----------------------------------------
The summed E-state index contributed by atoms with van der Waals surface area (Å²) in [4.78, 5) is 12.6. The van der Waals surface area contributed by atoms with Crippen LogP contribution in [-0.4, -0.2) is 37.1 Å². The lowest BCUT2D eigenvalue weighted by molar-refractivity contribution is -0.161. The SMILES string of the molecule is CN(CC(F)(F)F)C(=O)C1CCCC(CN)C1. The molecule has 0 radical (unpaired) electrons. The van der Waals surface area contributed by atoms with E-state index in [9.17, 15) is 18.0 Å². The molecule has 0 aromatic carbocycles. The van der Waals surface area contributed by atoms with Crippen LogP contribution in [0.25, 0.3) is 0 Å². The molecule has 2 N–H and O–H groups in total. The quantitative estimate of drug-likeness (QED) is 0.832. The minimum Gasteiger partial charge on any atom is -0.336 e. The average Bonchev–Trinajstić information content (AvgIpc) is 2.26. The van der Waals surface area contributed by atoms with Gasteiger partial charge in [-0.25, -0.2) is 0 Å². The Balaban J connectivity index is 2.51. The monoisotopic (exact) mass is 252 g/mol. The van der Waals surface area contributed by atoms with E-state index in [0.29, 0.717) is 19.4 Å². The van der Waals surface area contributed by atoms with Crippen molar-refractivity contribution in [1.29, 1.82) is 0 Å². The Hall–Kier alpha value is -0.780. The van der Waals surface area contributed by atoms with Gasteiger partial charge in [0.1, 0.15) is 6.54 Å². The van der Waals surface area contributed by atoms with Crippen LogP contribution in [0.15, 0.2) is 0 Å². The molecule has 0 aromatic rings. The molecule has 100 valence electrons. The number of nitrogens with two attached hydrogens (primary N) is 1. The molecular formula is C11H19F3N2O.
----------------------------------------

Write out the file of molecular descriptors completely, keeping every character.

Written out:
The summed E-state index contributed by atoms with van der Waals surface area (Å²) in [4.78, 5) is 12.6. The van der Waals surface area contributed by atoms with Crippen LogP contribution in [-0.4, -0.2) is 37.1 Å². The lowest BCUT2D eigenvalue weighted by molar-refractivity contribution is -0.161. The SMILES string of the molecule is CN(CC(F)(F)F)C(=O)C1CCCC(CN)C1. The molecule has 0 radical (unpaired) electrons. The van der Waals surface area contributed by atoms with E-state index in [9.17, 15) is 18.0 Å². The molecule has 0 aromatic carbocycles. The van der Waals surface area contributed by atoms with Crippen LogP contribution in [0.25, 0.3) is 0 Å². The molecule has 2 N–H and O–H groups in total. The quantitative estimate of drug-likeness (QED) is 0.832. The minimum Gasteiger partial charge on any atom is -0.336 e. The average Bonchev–Trinajstić information content (AvgIpc) is 2.26. The van der Waals surface area contributed by atoms with Gasteiger partial charge in [-0.25, -0.2) is 0 Å². The Balaban J connectivity index is 2.51. The monoisotopic (exact) mass is 252 g/mol. The van der Waals surface area contributed by atoms with E-state index in [0.29, 0.717) is 19.4 Å². The van der Waals surface area contributed by atoms with Crippen molar-refractivity contribution in [1.29, 1.82) is 0 Å². The Hall–Kier alpha value is -0.780. The van der Waals surface area contributed by atoms with Gasteiger partial charge in [0.1, 0.15) is 6.54 Å². The van der Waals surface area contributed by atoms with Crippen LogP contribution in [0.15, 0.2) is 0 Å². The molecule has 0 aromatic rings. The molecule has 100 valence electrons. The number of nitrogens with two attached hydrogens (primary N) is 1. The molecular formula is C11H19F3N2O.